Mercantilism theory and examples

Mercantilism is an economic theory and practise where the government seeks to regulate the economy and trade in order to promote domestic industry – often at the expense of other countries. Mercantilism is associated with policies which restrict imports and foster domestic industries.

Mercantilism stands in contrast to the theory of free trade – which argues countries economic well-being can be best improved through reduction of tariffs and fair free trade.

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Mercantilism involves

  • Restrictions on imports – tariff barriers, quotas or non-tariff barriers.
  • Accumulation of foreign currency reserves and  gold and silver reserves. (known also as bullionism) It was believed in the sixteenth / seventeenth century that the accumulation of gold reserves (at expense of other countries) was the best way to increase the prosperity of a country.
  • Granting of state monopolies to particular firms especially those associated with trade and shipping.
  • Subsidies of export industries to give competitive advantage in global markets.
  • Government investment in research and development to maximise efficiency and capacity of domestic industry.
  • Allowing copyright / intellectual theft from foreign companies.
  • Limiting wages and consumption of the working classes to enable greater profits to stay with the merchant class.
  • Control of colonies, e.g. making colonies buy from Empire country and taking control of colonies wealth.

Examples of mercantilism

  • England Navigation Act of 1651 prohibited foreign vessels engaging in coastal trade.
  • All colonial exports to Europe had to pass through English first and be re-exported to Europe.
  • Under British Empire, India restricted in buying from domestic industries and were forced to import salt from the UK. Protests against this salt tax,  led to ‘Salt tax’ revolt led by Gandhi.
  • In seventeenth Century France, the state promoted a controlled economy, with strict regulations about the economy and labour markets
  • Rise of protectionist policies following the great depression. With countries seeking to reduce imports and also reduce value of currency by leaving gold standard.
  • Some have accused China of mercantilism due to industrial policies which have led to increase in investment and capacity, rise in FDI in China – combined with policy of undervaluation of currency. However, the extent of mercantilist policies are disputed – See Is China Mercantilist? NBER

Modern Mercantilism

In the modern world, mercantilism is sometimes associated with policies, such as.

  • Undervaluation of currency. e.g. government buying foreign currency assets to keep the  exchange rate undervalued and make exports more competitive. A criticism often levelled at China.
  • Government subsidy of industry for unfair advantage. Again China has been accused of offering too much subsidised investment for industry, leading to over supply of industries such as steel – meaning other countries struggle to compete.
  • Surge of protectionist sentiment, e.g. tariffs on Chinese imports.
  • Copyright theft

Criticisms of Mercantilism

  • Adam Smith The Wealth of Nations (1776) – argued for benefits of free trade and criticised the inefficiency of monopoly.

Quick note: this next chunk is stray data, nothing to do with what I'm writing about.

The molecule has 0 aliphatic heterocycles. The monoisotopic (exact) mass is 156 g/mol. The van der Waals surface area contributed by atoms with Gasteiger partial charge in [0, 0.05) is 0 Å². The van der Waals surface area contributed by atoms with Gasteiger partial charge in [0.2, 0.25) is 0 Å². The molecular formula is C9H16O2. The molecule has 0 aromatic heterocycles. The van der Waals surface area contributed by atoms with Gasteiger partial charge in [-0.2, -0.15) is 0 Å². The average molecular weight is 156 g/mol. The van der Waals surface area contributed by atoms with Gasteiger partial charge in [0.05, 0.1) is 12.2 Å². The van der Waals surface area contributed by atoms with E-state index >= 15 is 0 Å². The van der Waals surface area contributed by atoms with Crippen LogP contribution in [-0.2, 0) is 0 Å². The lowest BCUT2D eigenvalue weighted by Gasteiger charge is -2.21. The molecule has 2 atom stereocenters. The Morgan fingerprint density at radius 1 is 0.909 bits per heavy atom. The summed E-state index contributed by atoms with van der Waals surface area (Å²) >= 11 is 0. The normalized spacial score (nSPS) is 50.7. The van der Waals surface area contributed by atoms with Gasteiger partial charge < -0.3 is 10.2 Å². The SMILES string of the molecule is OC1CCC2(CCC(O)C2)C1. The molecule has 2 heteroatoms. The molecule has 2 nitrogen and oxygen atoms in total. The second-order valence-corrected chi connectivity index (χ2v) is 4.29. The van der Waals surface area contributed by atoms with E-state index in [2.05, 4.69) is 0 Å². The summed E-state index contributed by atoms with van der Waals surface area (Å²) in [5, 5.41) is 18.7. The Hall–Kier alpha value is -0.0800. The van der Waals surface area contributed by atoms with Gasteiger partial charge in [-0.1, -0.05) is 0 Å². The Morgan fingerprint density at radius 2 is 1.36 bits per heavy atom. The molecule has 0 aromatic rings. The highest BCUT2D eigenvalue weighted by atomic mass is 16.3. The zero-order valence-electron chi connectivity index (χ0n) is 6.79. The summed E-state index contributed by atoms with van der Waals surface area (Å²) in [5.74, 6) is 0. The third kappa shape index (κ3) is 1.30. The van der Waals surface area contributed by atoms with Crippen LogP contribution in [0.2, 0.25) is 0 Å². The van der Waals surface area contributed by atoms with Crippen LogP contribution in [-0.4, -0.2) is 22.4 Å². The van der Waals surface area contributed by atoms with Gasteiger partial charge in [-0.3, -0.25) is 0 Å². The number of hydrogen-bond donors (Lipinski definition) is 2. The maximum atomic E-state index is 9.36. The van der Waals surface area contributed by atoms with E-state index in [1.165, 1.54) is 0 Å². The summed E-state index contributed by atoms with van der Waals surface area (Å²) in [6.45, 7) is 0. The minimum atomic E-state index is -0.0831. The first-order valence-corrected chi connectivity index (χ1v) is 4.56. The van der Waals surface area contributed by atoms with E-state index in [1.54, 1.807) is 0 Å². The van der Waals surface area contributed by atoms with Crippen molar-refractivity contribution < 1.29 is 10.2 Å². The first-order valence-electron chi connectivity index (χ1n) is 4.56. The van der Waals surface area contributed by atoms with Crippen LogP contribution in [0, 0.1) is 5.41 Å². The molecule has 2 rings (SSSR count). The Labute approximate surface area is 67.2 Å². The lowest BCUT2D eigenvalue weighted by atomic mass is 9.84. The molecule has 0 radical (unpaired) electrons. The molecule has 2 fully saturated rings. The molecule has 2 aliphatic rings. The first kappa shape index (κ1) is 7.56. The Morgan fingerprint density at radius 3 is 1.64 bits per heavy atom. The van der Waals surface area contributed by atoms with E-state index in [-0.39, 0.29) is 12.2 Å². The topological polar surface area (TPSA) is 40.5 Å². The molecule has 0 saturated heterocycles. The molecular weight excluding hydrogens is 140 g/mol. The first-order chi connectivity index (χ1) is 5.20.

• Theory of comparative advantage (David Ricardo)
  • Mercantilism is a philosophy of a zero sum game – where people benefit at the expense of others. It is not a philosophy for increasing global growth and reducing global problems. Also, increasing other peoples wealth can lead to selfish benefits, e.g. growth of other countries, increases markets for our exports. Trying to impoverish other countries will harm our own growth and prosperity.
  • Mercantilism which stresses government regulation and monopoly tends to lead to inefficiency and corruption.
  • Mercantilism justified Empire building and the poverty of colonies to enrich the Empire country.
  • Mercantilism leads to tit for tat policies – high tariffs on imports leads to retaliation.
  • Growth of Globalisation and free trade during post-war period show possibilities from opening markets and respecting other countries as equal players.
  • Economies of scale from specialisation possible under free trade.

Justification for neo-mercantilism

Despite many criticisms of mercantilism, there are arguments to support the restriction of free trade in certain circumstances.

  • Tariffs in response to domestic subsidies. Supporters argue that since China’s steel is effectively subsidised leading to a glut in supply, it is necessary and fair to impose tariffs on imports of Chinese steel to protect domestic producers from unfair competition. US tariffs on imports of steel from China 266%. In Europe, tariffs are 13%.
  • Protection against dumping. If some countries have excess supply of goods, they can sell at a very low price to get rid of the surplus. But, this can make domestic firms unprofitable. Protectionism can be justified to protect against this dumping. Examples, include EEC dumping excess agricultural production on world agricultural markets and China’s dumping of steel.
  • Infant industry argument. For countries seeking to diversify their economy, tariffs may be justified to try and develop new industries. When the industries have developed and benefit from economies of scale, then the tariffs and protectionism can be dropped.

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